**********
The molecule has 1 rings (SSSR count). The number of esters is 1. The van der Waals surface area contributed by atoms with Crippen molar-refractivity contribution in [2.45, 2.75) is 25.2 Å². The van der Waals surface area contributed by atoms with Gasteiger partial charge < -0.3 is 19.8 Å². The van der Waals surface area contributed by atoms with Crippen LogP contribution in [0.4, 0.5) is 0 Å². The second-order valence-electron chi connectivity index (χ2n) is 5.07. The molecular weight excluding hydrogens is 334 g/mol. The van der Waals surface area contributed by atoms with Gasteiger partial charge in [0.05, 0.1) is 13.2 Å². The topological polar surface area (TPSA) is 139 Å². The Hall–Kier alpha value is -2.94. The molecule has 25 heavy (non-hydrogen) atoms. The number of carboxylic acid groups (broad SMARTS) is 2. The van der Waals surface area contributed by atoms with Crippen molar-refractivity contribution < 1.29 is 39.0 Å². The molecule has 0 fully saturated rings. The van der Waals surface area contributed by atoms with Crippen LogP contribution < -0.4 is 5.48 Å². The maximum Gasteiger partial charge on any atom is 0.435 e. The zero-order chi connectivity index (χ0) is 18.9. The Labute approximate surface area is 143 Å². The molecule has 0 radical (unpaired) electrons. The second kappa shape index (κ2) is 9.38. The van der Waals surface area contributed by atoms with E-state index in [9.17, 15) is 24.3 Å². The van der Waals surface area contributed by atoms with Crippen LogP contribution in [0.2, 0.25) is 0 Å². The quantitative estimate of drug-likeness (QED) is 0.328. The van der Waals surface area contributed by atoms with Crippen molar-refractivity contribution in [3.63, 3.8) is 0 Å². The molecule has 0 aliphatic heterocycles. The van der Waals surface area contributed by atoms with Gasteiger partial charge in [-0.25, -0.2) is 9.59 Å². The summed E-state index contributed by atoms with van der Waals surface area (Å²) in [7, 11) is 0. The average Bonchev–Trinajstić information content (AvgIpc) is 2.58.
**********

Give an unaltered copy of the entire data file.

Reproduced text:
The molecule has 1 rings (SSSR count). The number of esters is 1. The van der Waals surface area contributed by atoms with Crippen molar-refractivity contribution in [2.45, 2.75) is 25.2 Å². The van der Waals surface area contributed by atoms with Gasteiger partial charge < -0.3 is 19.8 Å². The van der Waals surface area contributed by atoms with Crippen LogP contribution in [0.4, 0.5) is 0 Å². The second-order valence-electron chi connectivity index (χ2n) is 5.07. The molecular weight excluding hydrogens is 334 g/mol. The van der Waals surface area contributed by atoms with Gasteiger partial charge in [0.05, 0.1) is 13.2 Å². The topological polar surface area (TPSA) is 139 Å². The Hall–Kier alpha value is -2.94. The molecule has 25 heavy (non-hydrogen) atoms. The number of carboxylic acid groups (broad SMARTS) is 2. The van der Waals surface area contributed by atoms with Crippen molar-refractivity contribution < 1.29 is 39.0 Å². The molecule has 0 fully saturated rings. The van der Waals surface area contributed by atoms with Crippen LogP contribution < -0.4 is 5.48 Å². The maximum Gasteiger partial charge on any atom is 0.435 e. The zero-order chi connectivity index (χ0) is 18.9. The Labute approximate surface area is 143 Å². The molecule has 0 radical (unpaired) electrons. The second kappa shape index (κ2) is 9.38. The van der Waals surface area contributed by atoms with E-state index in [9.17, 15) is 24.3 Å². The van der Waals surface area contributed by atoms with Crippen LogP contribution in [0.2, 0.25) is 0 Å². The quantitative estimate of drug-likeness (QED) is 0.328. The van der Waals surface area contributed by atoms with Crippen molar-refractivity contribution in [3.63, 3.8) is 0 Å². The molecule has 0 aliphatic heterocycles. The van der Waals surface area contributed by atoms with Gasteiger partial charge in [-0.25, -0.2) is 9.59 Å². The summed E-state index contributed by atoms with van der Waals surface area (Å²) in [7, 11) is 0. The average Bonchev–Trinajstić information content (AvgIpc) is 2.58.